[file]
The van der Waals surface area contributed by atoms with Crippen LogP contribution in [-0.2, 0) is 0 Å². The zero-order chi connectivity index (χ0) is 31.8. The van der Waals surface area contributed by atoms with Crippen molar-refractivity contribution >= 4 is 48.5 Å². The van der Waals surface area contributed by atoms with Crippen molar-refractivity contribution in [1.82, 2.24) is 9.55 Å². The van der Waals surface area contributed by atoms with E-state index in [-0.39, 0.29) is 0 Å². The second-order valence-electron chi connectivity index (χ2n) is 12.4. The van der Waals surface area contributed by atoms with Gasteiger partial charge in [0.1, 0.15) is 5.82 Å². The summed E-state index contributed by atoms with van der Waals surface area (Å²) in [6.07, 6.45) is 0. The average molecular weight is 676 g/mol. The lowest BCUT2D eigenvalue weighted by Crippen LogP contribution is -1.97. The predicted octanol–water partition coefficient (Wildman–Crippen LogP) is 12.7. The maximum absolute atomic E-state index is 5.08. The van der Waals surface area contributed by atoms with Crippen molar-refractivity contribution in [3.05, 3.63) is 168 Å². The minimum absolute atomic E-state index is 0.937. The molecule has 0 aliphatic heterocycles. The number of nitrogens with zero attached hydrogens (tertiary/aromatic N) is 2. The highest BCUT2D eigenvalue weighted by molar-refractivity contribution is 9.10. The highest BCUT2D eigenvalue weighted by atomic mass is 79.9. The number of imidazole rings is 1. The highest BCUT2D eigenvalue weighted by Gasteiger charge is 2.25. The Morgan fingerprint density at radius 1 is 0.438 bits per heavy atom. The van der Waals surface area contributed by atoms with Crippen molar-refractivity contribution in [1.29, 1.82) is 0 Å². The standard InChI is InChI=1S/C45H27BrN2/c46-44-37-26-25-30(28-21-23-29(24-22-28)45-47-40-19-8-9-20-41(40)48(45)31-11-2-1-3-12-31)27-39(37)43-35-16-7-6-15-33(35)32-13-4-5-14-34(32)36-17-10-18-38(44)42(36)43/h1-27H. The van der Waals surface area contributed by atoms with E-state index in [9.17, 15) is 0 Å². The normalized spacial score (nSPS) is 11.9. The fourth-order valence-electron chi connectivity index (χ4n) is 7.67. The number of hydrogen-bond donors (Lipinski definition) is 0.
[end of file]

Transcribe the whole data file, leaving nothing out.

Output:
The van der Waals surface area contributed by atoms with Crippen LogP contribution in [-0.2, 0) is 0 Å². The zero-order chi connectivity index (χ0) is 31.8. The van der Waals surface area contributed by atoms with Crippen molar-refractivity contribution >= 4 is 48.5 Å². The van der Waals surface area contributed by atoms with Crippen molar-refractivity contribution in [1.82, 2.24) is 9.55 Å². The van der Waals surface area contributed by atoms with E-state index in [-0.39, 0.29) is 0 Å². The second-order valence-electron chi connectivity index (χ2n) is 12.4. The van der Waals surface area contributed by atoms with Gasteiger partial charge in [0.1, 0.15) is 5.82 Å². The summed E-state index contributed by atoms with van der Waals surface area (Å²) in [6.07, 6.45) is 0. The average molecular weight is 676 g/mol. The lowest BCUT2D eigenvalue weighted by Crippen LogP contribution is -1.97. The predicted octanol–water partition coefficient (Wildman–Crippen LogP) is 12.7. The maximum absolute atomic E-state index is 5.08. The van der Waals surface area contributed by atoms with Crippen molar-refractivity contribution in [3.05, 3.63) is 168 Å². The minimum absolute atomic E-state index is 0.937. The molecule has 0 aliphatic heterocycles. The number of nitrogens with zero attached hydrogens (tertiary/aromatic N) is 2. The highest BCUT2D eigenvalue weighted by molar-refractivity contribution is 9.10. The highest BCUT2D eigenvalue weighted by atomic mass is 79.9. The number of imidazole rings is 1. The highest BCUT2D eigenvalue weighted by Gasteiger charge is 2.25. The Morgan fingerprint density at radius 1 is 0.438 bits per heavy atom. The van der Waals surface area contributed by atoms with Crippen molar-refractivity contribution in [1.29, 1.82) is 0 Å². The standard InChI is InChI=1S/C45H27BrN2/c46-44-37-26-25-30(28-21-23-29(24-22-28)45-47-40-19-8-9-20-41(40)48(45)31-11-2-1-3-12-31)27-39(37)43-35-16-7-6-15-33(35)32-13-4-5-14-34(32)36-17-10-18-38(44)42(36)43/h1-27H. The van der Waals surface area contributed by atoms with E-state index in [9.17, 15) is 0 Å². The normalized spacial score (nSPS) is 11.9. The fourth-order valence-electron chi connectivity index (χ4n) is 7.67. The number of hydrogen-bond donors (Lipinski definition) is 0.